Long ago and eighty miles away, I began my love affair with bikes by trying to destroy one. Getting a massage—much less giving one—wasn’t even a gleam in my eye when, at ten, I inherited my mother’s beat-up old Schwinn with coaster brakes and balloon tires (like the one shown here). Despite my grandfather’s having lovingly repainted it for me, I found the bike hideous given that everyone else was riding little bikes with banana seats or multispeed bikes with skinny tires. I reasoned that, were I to break the bike, I’d get a new one. Or at the very least, I would show myself to be disdainful of the bike in front of my peers. So I systematically set about a plan to ruin it, riding it under the chin-up bar on the playground, grabbing hold of the bar, and letting the bike go sailing into the chain-link fence or riding it down small flights of stairs. Sometimes I’d even jump off and let it crash dead-on into the brick school wall. But nothing would destroy that bike.
Finally, in junior high, I begged my mother for a new bike. She thought I’d soon outgrow it, heading into high school as I was. I pleaded with her, promised I’d continue to ride it. Eventually, I got an inexpensive three-speed, the primary redeeming quality of which was that it didn’t have balloon tires. I don’t remember now whether I kept my promise. I certainly didn’t ride it to school, that much I recall. So maybe my mother was right.
But then two things happened to renew my love of bike riding. First, my uncle became an avid cyclist. Whatever my uncle’s interests were, the rest of us would soon get sucked in. We all became archers for awhile, for instance, including my mom and my grandparents. It was a lot easier to find a place to ride a bike in the city than to shoot arrows, so that was definitely a point in favor of bicycling. I learned phrases foreign to most of the general populace, like “truing a wheel” and “trimming my gears.”
The second thing that happened is that I had moved out of my parents’ home and into an apartment. Getting to my part-time job from my apartment via public transportation was neither convenient nor affordable with the pittance I made at the Milwaukee Journal, where I took calls from customers wanting to start or stop a subscription or complain about their carrier. My first girlfriend and I went bike shopping and settled on ten-speed Falcon racing bikes, the Eddie Merckx model. Merckx was a name I recognized, thanks to my uncle, as bike-racing royalty of sorts, and that was enough to sell me.
Racing bikes, in those days, were not built with women in mind. But despite the long reach to the down-turned handlebars and the gearshift lever—and despite the fact that few people were using bikes for much more than recreation in those days—my girlfriend and I rode to work and school. Once, I remember, we even had to make our way home on our bikes a trifle tipsy after a rare dinner out that featured margaritas.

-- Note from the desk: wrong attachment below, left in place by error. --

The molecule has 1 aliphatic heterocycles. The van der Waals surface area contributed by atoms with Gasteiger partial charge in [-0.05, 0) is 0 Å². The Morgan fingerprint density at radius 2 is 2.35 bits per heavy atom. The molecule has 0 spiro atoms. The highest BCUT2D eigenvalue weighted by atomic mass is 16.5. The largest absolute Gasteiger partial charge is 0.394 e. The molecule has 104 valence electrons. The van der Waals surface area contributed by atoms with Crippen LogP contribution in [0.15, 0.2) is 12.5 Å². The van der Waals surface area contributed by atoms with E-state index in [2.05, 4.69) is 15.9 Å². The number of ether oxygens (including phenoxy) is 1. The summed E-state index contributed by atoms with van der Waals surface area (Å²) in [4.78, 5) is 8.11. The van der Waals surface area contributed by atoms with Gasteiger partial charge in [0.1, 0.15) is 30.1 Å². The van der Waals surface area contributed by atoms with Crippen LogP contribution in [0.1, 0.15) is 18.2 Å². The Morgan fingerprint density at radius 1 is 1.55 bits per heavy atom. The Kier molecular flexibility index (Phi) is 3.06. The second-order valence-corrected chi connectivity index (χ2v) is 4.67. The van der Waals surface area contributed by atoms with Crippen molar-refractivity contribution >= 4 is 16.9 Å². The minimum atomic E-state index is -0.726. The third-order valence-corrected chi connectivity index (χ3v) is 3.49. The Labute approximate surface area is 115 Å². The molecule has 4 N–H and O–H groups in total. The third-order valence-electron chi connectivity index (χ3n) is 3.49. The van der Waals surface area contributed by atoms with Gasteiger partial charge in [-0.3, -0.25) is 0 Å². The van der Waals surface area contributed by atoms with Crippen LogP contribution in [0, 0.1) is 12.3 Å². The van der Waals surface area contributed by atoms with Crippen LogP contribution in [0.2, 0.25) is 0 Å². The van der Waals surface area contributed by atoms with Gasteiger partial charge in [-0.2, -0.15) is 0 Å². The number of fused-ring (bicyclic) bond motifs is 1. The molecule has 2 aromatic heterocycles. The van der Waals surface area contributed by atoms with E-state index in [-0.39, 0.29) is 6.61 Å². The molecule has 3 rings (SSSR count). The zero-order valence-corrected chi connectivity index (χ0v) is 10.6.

My bike was my primary mode of transportation through much of college, but when I got a job in Franksville, WI, and then relocated to San Jose, CA, my bike got put away more or less permanently for the next fifteen or twenty years. There were little intermittent spurts of renewed interest, but the circumstances weren’t right, during those years, to encourage more regular biking on my part.
Fast forward to 2006. Feeling there were no more challenges in my position as a copyeditor at the University of Chicago Press, I boldly—or insanely, depending on your point of view!—left my full-time job to go to massage therapy school. Ensuing economic constraints and the eight-mile ride from home to school got me back on the bike. When I got a job as a massage therapist at Fitness Formula Club downtown, not far from where I went to school, I was able to continue riding. Exercise, money saving, and environmentally friendly: biking was the whole package.
But when it came to seeing clients in their homes on my own, unable to figure out a way to bungee my table to my bike rack, I was forced to use my car or public transportation. Using the car was an easy way to transport the table, but I hated contributing to traffic congestion and carbon emissions, whereas getting a table on and off buses, even folded in half and in a case, was no easy task.
Then I discovered the Dutch bike WorkCycle bakfiets (pronounced bahk-feets and translated as “box bike”). WorkCycles, located in Amsterdam, was founded by Brooklyn-born Henry Cutler. The bakfiets is perfect for carrying kids, groceries—or a massage table—because the low box and perfect geometry make it steady and easy to handle. And when the bike is not in use, it sits very firmly on a parking stand, allowing for easy loading and unloading. (WorkCycles, one of several companies that manufactures bakfiets-style bikes, can be purchased locally at Dutch Bike Co. Chicago, 651 W. Armitage Ave. [http://www.dutchbikeseattle.com/]).
The bakfiets allows me to bike to clients within the boundaries of Cumberland on the west, Clark on the east, Howard on the north, and Washington on the South and provide them in-home massages—with no guilt about adding to their carbon footprint. I like to think this means they can clear out the knots from their muscles while also clearing up their karma.